Evaluation of Regional Anesthesia Complications in Caesarean SectionSemih ARICI, Serkan KARAMAN, Serkan DOGRU, Mustafa SUREN, Tugba KARAMAN, Hakan TAPAR, Ziya KAYA.
Aim: We aimed to evaluate the complications of regional anesthesia techniques in caesarean operations.
Material and Methods: Patients who underwent caesarean operation managed with regional anesthesia between January 2010 and January 2011 were included in this study. Demographic data, regional anesthesia method, position during approach, number of attempts, patient feelings during local anesthetic injection, dermatomal level, and complications were recorded. The results were analyzed and presented for each regional anesthesia technique.
Results: A total of 425 were performed in the study period. Totally 269 caesarean sections under regional anesthesia were included in this study. Caesarean sections were performed at a rate of 1.5 % in patients below 20 years of age, 91.1 % in 20-34 years of age and 7.4 % in over the age of 35 years. Specifically, spinal anesthesia, epidural anesthesia, and combined spinal-epidural anesthesia were applied to 236, 9, and 24 patients, respectively. Spinal anesthesia was the most frequently applied regional anesthesia technique in this study. The most common sensation during local anesthetic injection was feeling of warmth at a rate of 54.6 %. Post dural puncture headache was observed at a rate of 6.3 % (n=15), and backpain 8.8 % (n=21) in the spinal anesthesia group. Neurological complications occurred in 2 patients.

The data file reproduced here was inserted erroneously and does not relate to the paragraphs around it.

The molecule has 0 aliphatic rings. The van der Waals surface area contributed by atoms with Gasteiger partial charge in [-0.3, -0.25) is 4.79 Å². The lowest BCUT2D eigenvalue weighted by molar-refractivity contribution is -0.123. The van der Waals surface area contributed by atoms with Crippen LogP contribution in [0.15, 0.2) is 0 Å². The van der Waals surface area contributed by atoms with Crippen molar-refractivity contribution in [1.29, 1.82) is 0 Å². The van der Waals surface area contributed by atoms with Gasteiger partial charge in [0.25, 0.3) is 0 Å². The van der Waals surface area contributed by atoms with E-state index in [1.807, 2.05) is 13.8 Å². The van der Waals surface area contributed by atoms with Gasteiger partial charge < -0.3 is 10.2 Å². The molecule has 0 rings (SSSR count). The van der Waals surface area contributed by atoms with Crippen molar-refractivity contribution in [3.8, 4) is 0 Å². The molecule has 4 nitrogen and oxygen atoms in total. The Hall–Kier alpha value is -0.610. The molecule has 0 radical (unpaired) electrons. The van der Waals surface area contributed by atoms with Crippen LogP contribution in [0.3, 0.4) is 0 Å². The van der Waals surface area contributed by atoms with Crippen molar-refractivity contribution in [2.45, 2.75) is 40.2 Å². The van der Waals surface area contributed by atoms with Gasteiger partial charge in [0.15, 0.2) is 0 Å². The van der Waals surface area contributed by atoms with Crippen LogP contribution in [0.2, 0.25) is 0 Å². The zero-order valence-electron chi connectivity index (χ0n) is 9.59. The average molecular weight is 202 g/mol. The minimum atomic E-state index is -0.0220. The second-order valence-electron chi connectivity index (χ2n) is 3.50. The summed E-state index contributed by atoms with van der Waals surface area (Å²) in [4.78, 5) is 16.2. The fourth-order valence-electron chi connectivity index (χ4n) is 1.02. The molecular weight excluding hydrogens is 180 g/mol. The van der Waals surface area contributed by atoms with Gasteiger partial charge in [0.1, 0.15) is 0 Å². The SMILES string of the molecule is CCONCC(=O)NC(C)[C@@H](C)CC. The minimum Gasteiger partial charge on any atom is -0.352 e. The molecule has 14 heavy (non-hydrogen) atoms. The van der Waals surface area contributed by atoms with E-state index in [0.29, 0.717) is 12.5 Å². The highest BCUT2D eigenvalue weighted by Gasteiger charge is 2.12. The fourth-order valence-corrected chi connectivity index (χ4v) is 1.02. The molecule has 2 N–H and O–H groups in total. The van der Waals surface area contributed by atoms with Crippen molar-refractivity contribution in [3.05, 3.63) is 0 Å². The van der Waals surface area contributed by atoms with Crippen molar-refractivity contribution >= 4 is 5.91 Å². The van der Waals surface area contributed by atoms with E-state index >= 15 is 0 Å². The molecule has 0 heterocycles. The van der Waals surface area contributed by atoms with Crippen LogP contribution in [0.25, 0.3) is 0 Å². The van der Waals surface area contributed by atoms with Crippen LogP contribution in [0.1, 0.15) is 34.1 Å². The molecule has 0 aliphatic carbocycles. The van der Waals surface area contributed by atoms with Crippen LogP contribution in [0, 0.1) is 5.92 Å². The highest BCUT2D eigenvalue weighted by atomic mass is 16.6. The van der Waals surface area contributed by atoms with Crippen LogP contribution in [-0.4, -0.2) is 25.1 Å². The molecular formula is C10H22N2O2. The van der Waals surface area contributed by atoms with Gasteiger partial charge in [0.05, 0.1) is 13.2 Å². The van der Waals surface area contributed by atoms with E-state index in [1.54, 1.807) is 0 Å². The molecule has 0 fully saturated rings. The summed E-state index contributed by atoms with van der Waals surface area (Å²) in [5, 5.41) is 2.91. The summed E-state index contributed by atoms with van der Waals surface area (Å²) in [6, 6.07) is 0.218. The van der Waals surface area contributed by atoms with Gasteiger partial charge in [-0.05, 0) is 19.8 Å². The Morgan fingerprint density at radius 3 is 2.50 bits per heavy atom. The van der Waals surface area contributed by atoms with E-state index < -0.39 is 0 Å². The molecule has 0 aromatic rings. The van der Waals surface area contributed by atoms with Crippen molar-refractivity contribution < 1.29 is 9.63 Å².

Discussion: The present study revealed that the complication rates of regional anesthesia techniques in our university had consistent results with the current literatures.
Anesthesia; spinal; epidural; complications; caesarean section.
Archives of Clinical and Experimental Surgery (ACES)
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